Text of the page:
The ability to predict when a person is about to fall asleep is an important challenge in recent biomedical research and has various possible applications. Sleepiness and fatigue are known to increase pupillary fluctuations and the occurrence of eye blinks. In this study, we evaluated the use of the pupil diameter to forecast sleep episodes of short duration (>1s). We conducted multi-channel physiological and pupillometric recordings (diameter, gaze position) in 91 healthy volunteers at rest in supine position. Although they were instructed to keep their eyes open, short sleep episodes were detected in 20 participants (16 males, age: 26.2±5.6 years), 53 events in total. Before each sleep event, pupil size was extracted in a window of 30s (without additional sleep event). Mean pupil diameter and its standard deviation, Shannon entropy and wavelet entropy in the first half (15s) were compared to the second half of the window (15s). Linear and nonlinear measures demonstrated an elevation of pupil size variability before sleep onset. Most obviously, WE and SD increased significantly from 0.054±0.056 and 0.38±0.16 mm to 0.113±0.103 (T(102)=2.44, p<0.001) and 0.46±0.18 mm (T(104)=3.67, p<0.05) in the second half of each analysis window. We were able to identify 83% of the pre-sleep segments by linear discriminant analysis. Although our data was acquired in an experimental condition, it suggests that pupillary unrest might be a suitable predictor of events related to transient sleep or inattentiveness. In the future, we are going to involve the other recorded physiological signals into the analysis.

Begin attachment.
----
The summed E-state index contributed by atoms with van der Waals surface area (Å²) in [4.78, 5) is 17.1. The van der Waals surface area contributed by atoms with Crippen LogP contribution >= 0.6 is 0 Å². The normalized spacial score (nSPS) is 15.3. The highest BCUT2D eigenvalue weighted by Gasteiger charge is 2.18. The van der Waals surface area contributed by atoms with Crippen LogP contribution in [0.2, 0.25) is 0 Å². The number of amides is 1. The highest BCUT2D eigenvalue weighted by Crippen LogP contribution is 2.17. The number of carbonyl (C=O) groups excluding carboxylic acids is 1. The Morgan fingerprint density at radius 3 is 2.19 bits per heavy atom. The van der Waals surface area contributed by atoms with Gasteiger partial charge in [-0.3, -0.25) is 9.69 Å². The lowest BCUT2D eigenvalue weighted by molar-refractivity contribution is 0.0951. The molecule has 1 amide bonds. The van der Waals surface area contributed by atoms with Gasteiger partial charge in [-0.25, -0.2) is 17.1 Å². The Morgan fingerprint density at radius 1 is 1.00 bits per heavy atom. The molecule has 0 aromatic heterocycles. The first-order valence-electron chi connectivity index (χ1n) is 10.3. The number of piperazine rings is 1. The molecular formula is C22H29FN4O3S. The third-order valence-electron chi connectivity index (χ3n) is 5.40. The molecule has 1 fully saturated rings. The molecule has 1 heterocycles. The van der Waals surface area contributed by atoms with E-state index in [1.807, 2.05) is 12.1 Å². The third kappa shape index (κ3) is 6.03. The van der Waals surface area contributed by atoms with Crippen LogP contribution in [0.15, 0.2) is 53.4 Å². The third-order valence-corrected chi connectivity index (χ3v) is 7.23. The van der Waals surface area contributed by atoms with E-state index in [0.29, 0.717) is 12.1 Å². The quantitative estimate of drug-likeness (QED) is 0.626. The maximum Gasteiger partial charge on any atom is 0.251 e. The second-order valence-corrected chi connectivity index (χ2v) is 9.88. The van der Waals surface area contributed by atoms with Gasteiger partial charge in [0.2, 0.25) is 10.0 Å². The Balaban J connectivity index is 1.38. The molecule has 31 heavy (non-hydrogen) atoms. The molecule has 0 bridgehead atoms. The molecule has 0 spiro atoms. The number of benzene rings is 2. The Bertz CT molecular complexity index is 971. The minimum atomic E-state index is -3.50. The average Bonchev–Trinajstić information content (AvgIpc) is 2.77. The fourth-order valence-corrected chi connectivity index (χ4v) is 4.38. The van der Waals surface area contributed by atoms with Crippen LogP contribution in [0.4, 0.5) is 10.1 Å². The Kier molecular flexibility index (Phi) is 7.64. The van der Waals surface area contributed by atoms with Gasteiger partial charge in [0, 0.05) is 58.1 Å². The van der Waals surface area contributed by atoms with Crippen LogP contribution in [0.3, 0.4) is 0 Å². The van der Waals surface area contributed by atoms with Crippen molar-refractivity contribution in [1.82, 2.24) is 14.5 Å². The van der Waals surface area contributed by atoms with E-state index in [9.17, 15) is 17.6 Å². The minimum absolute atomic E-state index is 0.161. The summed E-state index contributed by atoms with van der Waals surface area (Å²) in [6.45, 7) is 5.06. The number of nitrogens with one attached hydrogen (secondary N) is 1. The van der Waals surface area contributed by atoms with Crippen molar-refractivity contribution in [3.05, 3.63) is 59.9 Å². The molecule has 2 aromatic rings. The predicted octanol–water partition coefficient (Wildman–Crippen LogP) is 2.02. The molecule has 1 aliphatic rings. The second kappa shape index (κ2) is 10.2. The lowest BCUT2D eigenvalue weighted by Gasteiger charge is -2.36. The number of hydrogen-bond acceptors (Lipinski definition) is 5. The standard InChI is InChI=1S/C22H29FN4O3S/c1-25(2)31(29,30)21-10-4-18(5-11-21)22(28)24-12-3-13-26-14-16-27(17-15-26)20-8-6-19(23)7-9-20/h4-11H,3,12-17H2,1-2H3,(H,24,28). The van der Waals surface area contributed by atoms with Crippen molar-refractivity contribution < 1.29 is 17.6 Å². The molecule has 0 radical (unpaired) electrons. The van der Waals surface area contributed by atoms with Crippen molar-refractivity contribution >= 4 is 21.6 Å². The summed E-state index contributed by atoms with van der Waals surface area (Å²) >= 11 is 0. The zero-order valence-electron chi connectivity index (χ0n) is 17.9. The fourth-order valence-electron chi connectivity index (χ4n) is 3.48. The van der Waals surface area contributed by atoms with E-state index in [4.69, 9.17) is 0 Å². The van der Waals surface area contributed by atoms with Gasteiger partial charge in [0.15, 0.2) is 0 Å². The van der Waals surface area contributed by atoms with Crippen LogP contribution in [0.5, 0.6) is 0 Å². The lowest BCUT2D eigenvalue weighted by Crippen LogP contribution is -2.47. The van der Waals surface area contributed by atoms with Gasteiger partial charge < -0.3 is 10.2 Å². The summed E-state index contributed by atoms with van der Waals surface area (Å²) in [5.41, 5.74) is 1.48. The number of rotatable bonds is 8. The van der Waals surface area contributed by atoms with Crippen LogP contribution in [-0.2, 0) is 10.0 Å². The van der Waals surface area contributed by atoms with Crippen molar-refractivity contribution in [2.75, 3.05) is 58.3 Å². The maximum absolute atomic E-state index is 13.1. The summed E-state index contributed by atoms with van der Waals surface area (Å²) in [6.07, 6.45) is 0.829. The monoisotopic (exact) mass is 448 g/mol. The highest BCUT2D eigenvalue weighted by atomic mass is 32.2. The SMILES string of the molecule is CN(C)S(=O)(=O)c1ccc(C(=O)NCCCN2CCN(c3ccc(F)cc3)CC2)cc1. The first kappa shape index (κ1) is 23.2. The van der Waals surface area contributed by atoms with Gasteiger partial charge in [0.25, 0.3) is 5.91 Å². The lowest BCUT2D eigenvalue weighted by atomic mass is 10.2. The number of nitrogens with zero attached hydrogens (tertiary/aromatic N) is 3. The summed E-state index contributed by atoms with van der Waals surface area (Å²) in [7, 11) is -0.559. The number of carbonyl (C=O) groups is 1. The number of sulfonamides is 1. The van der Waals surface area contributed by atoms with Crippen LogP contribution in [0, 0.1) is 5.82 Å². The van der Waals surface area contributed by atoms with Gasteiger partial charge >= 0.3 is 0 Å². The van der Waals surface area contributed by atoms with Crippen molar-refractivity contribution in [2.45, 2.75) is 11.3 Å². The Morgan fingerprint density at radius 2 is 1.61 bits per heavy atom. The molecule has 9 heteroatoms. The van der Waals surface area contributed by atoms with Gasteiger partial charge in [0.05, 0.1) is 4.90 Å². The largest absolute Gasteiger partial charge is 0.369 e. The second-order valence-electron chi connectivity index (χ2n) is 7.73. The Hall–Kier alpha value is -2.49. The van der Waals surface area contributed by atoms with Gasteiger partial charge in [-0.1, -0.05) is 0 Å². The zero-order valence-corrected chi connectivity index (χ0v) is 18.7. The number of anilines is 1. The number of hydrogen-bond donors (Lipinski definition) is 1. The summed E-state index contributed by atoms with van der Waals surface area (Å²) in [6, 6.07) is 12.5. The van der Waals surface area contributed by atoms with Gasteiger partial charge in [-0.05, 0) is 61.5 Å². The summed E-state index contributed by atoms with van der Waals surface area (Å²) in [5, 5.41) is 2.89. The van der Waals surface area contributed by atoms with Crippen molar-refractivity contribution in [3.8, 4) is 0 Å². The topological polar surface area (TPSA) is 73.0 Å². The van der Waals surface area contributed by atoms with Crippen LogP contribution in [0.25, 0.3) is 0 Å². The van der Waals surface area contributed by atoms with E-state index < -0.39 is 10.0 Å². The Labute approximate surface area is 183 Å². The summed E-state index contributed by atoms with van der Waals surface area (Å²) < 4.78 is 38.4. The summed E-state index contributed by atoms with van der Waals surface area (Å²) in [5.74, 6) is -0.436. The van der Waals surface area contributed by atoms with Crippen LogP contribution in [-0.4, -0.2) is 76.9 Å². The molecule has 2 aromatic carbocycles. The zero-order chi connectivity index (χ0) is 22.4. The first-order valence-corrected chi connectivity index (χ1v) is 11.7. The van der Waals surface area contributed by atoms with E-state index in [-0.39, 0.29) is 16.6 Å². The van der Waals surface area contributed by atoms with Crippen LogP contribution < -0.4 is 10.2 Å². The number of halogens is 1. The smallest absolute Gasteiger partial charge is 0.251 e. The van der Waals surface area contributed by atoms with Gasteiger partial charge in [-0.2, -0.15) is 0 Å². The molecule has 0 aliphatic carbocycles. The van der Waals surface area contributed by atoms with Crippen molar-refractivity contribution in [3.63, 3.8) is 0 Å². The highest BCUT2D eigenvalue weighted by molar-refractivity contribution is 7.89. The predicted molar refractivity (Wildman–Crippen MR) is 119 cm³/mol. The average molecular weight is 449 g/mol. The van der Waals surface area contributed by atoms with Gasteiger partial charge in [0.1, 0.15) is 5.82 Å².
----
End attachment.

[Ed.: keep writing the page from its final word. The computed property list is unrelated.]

©2017 Andy Schumann et al., published by De Gruyter
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